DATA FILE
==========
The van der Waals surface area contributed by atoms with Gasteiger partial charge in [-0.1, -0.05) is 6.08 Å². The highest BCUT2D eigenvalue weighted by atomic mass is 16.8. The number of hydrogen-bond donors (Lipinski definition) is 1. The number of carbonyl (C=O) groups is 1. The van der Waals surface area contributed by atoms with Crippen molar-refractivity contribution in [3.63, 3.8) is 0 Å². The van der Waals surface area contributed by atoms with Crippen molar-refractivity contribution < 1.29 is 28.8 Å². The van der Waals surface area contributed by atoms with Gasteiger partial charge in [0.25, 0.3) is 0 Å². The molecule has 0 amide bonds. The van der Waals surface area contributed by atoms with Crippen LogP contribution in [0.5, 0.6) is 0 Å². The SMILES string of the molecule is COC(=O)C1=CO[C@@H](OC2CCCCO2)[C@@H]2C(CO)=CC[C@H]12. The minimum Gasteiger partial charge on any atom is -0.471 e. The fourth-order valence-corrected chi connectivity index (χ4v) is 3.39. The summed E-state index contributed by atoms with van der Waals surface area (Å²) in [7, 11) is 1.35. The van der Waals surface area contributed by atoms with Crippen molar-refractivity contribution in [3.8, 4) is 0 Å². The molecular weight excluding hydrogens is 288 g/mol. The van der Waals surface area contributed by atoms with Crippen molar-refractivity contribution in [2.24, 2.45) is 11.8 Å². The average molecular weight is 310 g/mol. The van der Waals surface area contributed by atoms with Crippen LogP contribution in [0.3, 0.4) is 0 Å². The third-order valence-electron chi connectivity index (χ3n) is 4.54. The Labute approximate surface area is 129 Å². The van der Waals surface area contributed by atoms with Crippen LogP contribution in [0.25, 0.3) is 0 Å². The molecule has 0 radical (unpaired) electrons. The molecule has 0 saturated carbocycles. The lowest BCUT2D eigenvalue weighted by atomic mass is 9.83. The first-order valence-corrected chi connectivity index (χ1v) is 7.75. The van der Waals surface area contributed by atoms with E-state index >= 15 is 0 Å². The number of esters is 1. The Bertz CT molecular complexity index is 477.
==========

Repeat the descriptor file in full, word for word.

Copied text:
The van der Waals surface area contributed by atoms with Gasteiger partial charge in [-0.1, -0.05) is 6.08 Å². The highest BCUT2D eigenvalue weighted by atomic mass is 16.8. The number of hydrogen-bond donors (Lipinski definition) is 1. The number of carbonyl (C=O) groups is 1. The van der Waals surface area contributed by atoms with Crippen molar-refractivity contribution in [3.63, 3.8) is 0 Å². The van der Waals surface area contributed by atoms with Crippen molar-refractivity contribution < 1.29 is 28.8 Å². The van der Waals surface area contributed by atoms with Gasteiger partial charge in [0.25, 0.3) is 0 Å². The molecule has 0 amide bonds. The van der Waals surface area contributed by atoms with Crippen LogP contribution in [0.5, 0.6) is 0 Å². The SMILES string of the molecule is COC(=O)C1=CO[C@@H](OC2CCCCO2)[C@@H]2C(CO)=CC[C@H]12. The minimum Gasteiger partial charge on any atom is -0.471 e. The fourth-order valence-corrected chi connectivity index (χ4v) is 3.39. The summed E-state index contributed by atoms with van der Waals surface area (Å²) in [7, 11) is 1.35. The van der Waals surface area contributed by atoms with Crippen molar-refractivity contribution in [3.8, 4) is 0 Å². The molecular weight excluding hydrogens is 288 g/mol. The van der Waals surface area contributed by atoms with Crippen molar-refractivity contribution in [2.24, 2.45) is 11.8 Å². The average molecular weight is 310 g/mol. The van der Waals surface area contributed by atoms with Crippen LogP contribution in [0.3, 0.4) is 0 Å². The third-order valence-electron chi connectivity index (χ3n) is 4.54. The Labute approximate surface area is 129 Å². The van der Waals surface area contributed by atoms with Crippen LogP contribution in [0.25, 0.3) is 0 Å². The molecule has 0 radical (unpaired) electrons. The molecule has 0 saturated carbocycles. The lowest BCUT2D eigenvalue weighted by atomic mass is 9.83. The first-order valence-corrected chi connectivity index (χ1v) is 7.75. The van der Waals surface area contributed by atoms with E-state index >= 15 is 0 Å². The number of esters is 1. The Bertz CT molecular complexity index is 477.